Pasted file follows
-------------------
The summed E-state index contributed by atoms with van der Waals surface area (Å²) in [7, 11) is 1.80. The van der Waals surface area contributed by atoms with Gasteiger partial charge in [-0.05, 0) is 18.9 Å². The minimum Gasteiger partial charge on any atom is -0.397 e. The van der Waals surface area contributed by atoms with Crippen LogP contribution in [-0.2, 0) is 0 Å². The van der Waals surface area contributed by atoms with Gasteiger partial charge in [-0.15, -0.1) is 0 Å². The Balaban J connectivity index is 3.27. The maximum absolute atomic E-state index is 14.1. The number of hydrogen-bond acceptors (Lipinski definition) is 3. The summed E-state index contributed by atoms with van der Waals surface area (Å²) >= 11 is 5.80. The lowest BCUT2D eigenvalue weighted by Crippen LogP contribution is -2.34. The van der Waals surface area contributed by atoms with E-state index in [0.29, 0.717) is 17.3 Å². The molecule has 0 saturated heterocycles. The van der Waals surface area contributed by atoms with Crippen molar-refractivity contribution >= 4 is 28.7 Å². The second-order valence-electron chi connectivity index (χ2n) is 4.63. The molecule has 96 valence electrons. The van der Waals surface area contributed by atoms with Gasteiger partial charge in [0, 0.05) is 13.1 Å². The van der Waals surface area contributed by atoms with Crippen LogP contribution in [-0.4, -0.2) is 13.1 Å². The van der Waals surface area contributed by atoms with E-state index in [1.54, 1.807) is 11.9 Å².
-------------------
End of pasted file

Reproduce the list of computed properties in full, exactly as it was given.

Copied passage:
The summed E-state index contributed by atoms with van der Waals surface area (Å²) in [7, 11) is 1.80. The van der Waals surface area contributed by atoms with Gasteiger partial charge in [-0.05, 0) is 18.9 Å². The minimum Gasteiger partial charge on any atom is -0.397 e. The van der Waals surface area contributed by atoms with Crippen LogP contribution in [-0.2, 0) is 0 Å². The van der Waals surface area contributed by atoms with Gasteiger partial charge in [-0.15, -0.1) is 0 Å². The Balaban J connectivity index is 3.27. The maximum absolute atomic E-state index is 14.1. The number of hydrogen-bond acceptors (Lipinski definition) is 3. The summed E-state index contributed by atoms with van der Waals surface area (Å²) >= 11 is 5.80. The lowest BCUT2D eigenvalue weighted by Crippen LogP contribution is -2.34. The van der Waals surface area contributed by atoms with E-state index in [0.29, 0.717) is 17.3 Å². The molecule has 0 saturated heterocycles. The van der Waals surface area contributed by atoms with Crippen molar-refractivity contribution >= 4 is 28.7 Å². The second-order valence-electron chi connectivity index (χ2n) is 4.63. The molecule has 96 valence electrons. The van der Waals surface area contributed by atoms with Gasteiger partial charge in [0, 0.05) is 13.1 Å². The van der Waals surface area contributed by atoms with Crippen LogP contribution in [-0.4, -0.2) is 13.1 Å². The van der Waals surface area contributed by atoms with E-state index in [1.54, 1.807) is 11.9 Å².